Monday, August 25, 2008

Wash me and I shall be whiter than snow


The saints of old fell into sin, but they did not remain there. David cries “Purge me with hyssop and I shall be clean: wash me, and I shall be whiter than snow.” Peter denies his Master, but he does not always remain a blaspheming, ungrateful coward. No, he comes back again to his Lord and Master, and makes the avowal, “Thou knowest all things; thou knowest that I love thee.” You and I, I hope, can give a better proof still that we have tried it ourselves. We remember that dear hour when first we came to Christ. Oh, it was no fiction, no dream. We were weighed down with a thousand sins, but one look at Jesus took them all away; and since that time we have often been cast down.

There may be some of you who escape from doubts and fears, if you do, I greatly envy you, but I think that most of us get at times in such a position that we cry with David, “My soul lies cleaving unto the dust.” You feel as if you dare not come into the Lord’s presence; you cannot hope that he will hear your prayer; you cannot grasp the promises, they seem too good for such as you; you cannot look up to Christ to call him brother; “Abba, Father,” falters on your tongue; but, have you not known what it is to look to your Redeemer again just as you did at first? And then your love and joy have come back to you again once more, as if it had been a new conversion, and you have gone on your way rejoicing...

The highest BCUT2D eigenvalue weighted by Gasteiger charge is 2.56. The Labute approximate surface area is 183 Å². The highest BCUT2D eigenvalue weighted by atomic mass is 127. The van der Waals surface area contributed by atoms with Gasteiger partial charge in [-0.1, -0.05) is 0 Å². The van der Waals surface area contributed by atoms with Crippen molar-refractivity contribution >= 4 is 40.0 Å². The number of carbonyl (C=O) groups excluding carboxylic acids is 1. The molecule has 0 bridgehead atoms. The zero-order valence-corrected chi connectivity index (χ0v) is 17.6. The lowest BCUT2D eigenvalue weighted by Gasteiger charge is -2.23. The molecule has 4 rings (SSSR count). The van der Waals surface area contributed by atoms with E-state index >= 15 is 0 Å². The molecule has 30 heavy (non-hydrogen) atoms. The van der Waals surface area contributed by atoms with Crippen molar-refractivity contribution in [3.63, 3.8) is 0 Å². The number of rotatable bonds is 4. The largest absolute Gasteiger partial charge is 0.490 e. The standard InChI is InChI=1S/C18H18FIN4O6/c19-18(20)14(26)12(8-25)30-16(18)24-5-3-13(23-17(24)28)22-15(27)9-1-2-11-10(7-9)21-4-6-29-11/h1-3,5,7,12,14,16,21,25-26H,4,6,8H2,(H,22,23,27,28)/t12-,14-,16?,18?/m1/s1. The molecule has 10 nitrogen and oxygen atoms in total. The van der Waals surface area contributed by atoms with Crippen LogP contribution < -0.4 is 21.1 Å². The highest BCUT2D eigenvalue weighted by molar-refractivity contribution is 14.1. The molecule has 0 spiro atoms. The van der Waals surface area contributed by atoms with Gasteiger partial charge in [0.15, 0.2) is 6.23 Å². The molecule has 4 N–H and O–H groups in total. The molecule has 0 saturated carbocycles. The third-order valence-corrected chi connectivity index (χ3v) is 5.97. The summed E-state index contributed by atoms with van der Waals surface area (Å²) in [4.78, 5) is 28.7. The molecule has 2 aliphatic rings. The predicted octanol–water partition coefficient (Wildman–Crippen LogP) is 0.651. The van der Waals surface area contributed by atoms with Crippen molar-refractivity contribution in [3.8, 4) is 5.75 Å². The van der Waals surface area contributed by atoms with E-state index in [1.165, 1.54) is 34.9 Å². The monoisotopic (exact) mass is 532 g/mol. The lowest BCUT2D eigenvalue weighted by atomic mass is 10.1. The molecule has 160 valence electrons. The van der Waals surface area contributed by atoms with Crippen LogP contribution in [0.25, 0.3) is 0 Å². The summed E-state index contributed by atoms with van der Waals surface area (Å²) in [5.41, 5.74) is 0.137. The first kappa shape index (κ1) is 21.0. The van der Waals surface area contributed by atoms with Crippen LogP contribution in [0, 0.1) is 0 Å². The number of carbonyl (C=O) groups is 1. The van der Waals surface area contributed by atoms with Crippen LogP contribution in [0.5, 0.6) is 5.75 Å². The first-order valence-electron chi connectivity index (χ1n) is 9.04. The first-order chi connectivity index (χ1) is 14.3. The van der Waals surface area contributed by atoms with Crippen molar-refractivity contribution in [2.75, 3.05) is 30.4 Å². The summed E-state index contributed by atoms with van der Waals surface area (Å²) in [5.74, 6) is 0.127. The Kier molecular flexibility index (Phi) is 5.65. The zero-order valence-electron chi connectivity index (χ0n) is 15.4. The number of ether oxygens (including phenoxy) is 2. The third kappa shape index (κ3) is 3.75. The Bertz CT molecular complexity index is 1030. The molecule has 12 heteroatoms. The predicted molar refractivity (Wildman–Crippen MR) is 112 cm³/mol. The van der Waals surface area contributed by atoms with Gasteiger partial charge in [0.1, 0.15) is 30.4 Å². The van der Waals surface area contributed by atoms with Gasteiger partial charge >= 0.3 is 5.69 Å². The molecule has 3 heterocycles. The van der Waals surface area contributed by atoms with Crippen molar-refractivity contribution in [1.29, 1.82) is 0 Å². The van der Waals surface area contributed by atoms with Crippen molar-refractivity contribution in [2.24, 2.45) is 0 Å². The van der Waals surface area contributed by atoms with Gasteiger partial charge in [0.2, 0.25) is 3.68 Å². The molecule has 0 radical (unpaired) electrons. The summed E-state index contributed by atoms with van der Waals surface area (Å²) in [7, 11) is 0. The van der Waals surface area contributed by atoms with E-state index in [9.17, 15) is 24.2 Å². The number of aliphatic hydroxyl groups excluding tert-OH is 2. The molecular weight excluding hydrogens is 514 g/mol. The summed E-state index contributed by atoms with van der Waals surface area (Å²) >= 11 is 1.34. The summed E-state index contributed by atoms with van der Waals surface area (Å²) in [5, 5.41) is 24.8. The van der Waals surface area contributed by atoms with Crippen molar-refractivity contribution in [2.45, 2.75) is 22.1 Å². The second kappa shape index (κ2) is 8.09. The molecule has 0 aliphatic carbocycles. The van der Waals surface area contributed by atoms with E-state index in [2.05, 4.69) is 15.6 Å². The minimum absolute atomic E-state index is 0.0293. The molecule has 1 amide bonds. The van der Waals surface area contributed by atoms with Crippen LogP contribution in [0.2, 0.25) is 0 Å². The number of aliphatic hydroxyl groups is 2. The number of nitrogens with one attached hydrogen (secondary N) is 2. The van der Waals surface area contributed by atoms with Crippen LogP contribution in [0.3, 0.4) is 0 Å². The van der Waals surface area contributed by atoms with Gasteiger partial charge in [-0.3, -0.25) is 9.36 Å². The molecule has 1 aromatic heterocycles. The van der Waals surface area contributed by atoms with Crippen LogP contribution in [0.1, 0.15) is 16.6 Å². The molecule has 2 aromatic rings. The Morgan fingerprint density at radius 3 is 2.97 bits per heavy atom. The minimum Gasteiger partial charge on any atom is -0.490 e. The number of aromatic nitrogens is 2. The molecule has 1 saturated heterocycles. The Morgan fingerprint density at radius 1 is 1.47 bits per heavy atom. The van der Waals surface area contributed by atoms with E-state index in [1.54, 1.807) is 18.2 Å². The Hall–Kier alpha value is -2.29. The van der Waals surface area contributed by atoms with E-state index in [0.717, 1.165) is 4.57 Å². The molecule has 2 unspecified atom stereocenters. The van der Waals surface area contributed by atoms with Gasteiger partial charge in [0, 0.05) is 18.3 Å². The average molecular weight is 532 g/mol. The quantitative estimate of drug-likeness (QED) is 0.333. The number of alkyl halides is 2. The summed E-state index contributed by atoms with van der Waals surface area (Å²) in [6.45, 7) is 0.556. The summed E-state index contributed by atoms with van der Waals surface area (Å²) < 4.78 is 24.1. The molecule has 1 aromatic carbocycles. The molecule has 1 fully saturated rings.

From a sermon entitled "The Red Heifer," delivered August 30, 1863. Flickr photo by Sharon Mollerus; some rights reserved.

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